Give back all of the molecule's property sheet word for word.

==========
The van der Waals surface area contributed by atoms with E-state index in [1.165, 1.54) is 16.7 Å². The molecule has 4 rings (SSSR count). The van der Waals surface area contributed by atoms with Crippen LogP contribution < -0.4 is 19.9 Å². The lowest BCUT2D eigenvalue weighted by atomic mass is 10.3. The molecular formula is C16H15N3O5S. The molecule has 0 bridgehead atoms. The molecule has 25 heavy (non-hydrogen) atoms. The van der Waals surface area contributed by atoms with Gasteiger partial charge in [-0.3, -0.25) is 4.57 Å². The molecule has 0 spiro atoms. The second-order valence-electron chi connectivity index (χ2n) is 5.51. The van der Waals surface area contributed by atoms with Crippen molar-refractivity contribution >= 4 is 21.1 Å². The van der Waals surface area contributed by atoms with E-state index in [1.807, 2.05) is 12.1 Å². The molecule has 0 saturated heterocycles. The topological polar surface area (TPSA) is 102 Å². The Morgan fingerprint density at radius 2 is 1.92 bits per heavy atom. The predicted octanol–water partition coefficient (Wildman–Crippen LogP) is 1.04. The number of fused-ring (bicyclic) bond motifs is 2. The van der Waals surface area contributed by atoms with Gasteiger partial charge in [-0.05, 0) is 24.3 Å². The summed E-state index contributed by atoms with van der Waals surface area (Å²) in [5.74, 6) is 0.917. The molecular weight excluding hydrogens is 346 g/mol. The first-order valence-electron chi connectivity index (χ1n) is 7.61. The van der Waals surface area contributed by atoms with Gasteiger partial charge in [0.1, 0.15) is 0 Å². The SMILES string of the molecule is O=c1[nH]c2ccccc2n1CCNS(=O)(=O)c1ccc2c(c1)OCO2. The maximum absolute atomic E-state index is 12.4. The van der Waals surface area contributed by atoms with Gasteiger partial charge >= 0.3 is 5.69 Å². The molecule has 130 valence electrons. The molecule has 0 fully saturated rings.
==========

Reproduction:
The van der Waals surface area contributed by atoms with E-state index in [1.165, 1.54) is 16.7 Å². The molecule has 4 rings (SSSR count). The van der Waals surface area contributed by atoms with Crippen LogP contribution < -0.4 is 19.9 Å². The lowest BCUT2D eigenvalue weighted by atomic mass is 10.3. The molecular formula is C16H15N3O5S. The molecule has 0 bridgehead atoms. The molecule has 25 heavy (non-hydrogen) atoms. The van der Waals surface area contributed by atoms with Gasteiger partial charge in [-0.3, -0.25) is 4.57 Å². The molecule has 0 spiro atoms. The second-order valence-electron chi connectivity index (χ2n) is 5.51. The van der Waals surface area contributed by atoms with Crippen molar-refractivity contribution >= 4 is 21.1 Å². The van der Waals surface area contributed by atoms with E-state index in [1.807, 2.05) is 12.1 Å². The molecule has 0 saturated heterocycles. The topological polar surface area (TPSA) is 102 Å². The Morgan fingerprint density at radius 2 is 1.92 bits per heavy atom. The predicted octanol–water partition coefficient (Wildman–Crippen LogP) is 1.04. The number of fused-ring (bicyclic) bond motifs is 2. The van der Waals surface area contributed by atoms with Gasteiger partial charge in [-0.05, 0) is 24.3 Å². The summed E-state index contributed by atoms with van der Waals surface area (Å²) in [5.74, 6) is 0.917. The molecular weight excluding hydrogens is 346 g/mol. The first-order valence-electron chi connectivity index (χ1n) is 7.61. The van der Waals surface area contributed by atoms with Gasteiger partial charge in [0.1, 0.15) is 0 Å². The SMILES string of the molecule is O=c1[nH]c2ccccc2n1CCNS(=O)(=O)c1ccc2c(c1)OCO2. The maximum absolute atomic E-state index is 12.4. The van der Waals surface area contributed by atoms with Gasteiger partial charge >= 0.3 is 5.69 Å². The molecule has 130 valence electrons. The molecule has 0 fully saturated rings.